I’ve asked Mina here to Burn It All Down to talk about the upcoming Super Bowl which will air on CBS on Sunday, February 3rd and to talk about the NFL season that was. I wanna start with the Super Bowl. It’s gonna be the New England Patriots, surprise, and the Los Angeles Rams.
Which leads me to my first question for you, Mina. The Rams? Really? Is this a surprise how well the Rams did this year or did NFL experts expect this?
Mina: I picked the Pats and the Saints.
Jessica: Okay, well. You’re technically right.
Mina: It should’ve been the Saints. It’s interesting thinking of the Rams because actually, I think before the season, they did seem to be the favorites. They had this extremely active free agency, they spent a ton of money on players, they have some contracts, they really went all in on this season.
After last year, their success and what McVey did, I think actually a lot of people were pretty high on them and then at the beginning of the season, starting out undefeated, that continued and then about two thirds of the way through, they had a rough patch and that’s when people stopped believing in them and the Saints, I think, kinda overtook them as the most popular pick to come out of the NFC.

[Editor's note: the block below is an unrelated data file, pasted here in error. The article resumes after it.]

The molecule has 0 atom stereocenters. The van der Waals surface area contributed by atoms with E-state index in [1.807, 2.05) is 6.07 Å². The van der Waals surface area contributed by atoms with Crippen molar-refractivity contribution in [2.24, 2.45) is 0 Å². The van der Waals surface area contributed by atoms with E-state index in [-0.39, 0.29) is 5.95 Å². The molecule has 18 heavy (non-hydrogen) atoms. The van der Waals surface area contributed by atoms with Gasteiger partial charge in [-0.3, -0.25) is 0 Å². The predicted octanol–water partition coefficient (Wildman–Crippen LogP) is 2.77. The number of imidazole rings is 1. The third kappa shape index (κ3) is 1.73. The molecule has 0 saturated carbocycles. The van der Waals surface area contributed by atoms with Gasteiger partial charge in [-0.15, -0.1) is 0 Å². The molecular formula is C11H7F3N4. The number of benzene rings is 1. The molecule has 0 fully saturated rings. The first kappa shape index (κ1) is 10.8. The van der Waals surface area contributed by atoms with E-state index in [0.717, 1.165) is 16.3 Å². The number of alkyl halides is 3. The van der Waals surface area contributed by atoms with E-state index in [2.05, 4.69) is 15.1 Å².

To answer your question, I think they were underdogs by the end of the season, not at the beginning.
Jessica: Hmm, that’s interesting. When you look at this matchup between the Patriots and the Rams, who’s the underdog going into the Super Bowl?
Mina: Haven’t you heard? It’s the Patriots.
Jessica: Who do you think?
Mina: Yeah, I think the line slightly favors the Patriots which I think is accurate and correct and I’ve picked the Patriots to win largely just because of how they’ve been so dominant, not really dominant, obviously the game against the Chiefs was really close, but it looked really good in the post-season and they’ve looked good in ways that suggest they’ve overcome some of their issues from the regular season.
The reason the Patriots are saying everyone thinks they suck, which again is not true, is because people were accurately pointing out they did have some deficiencies during the regular season.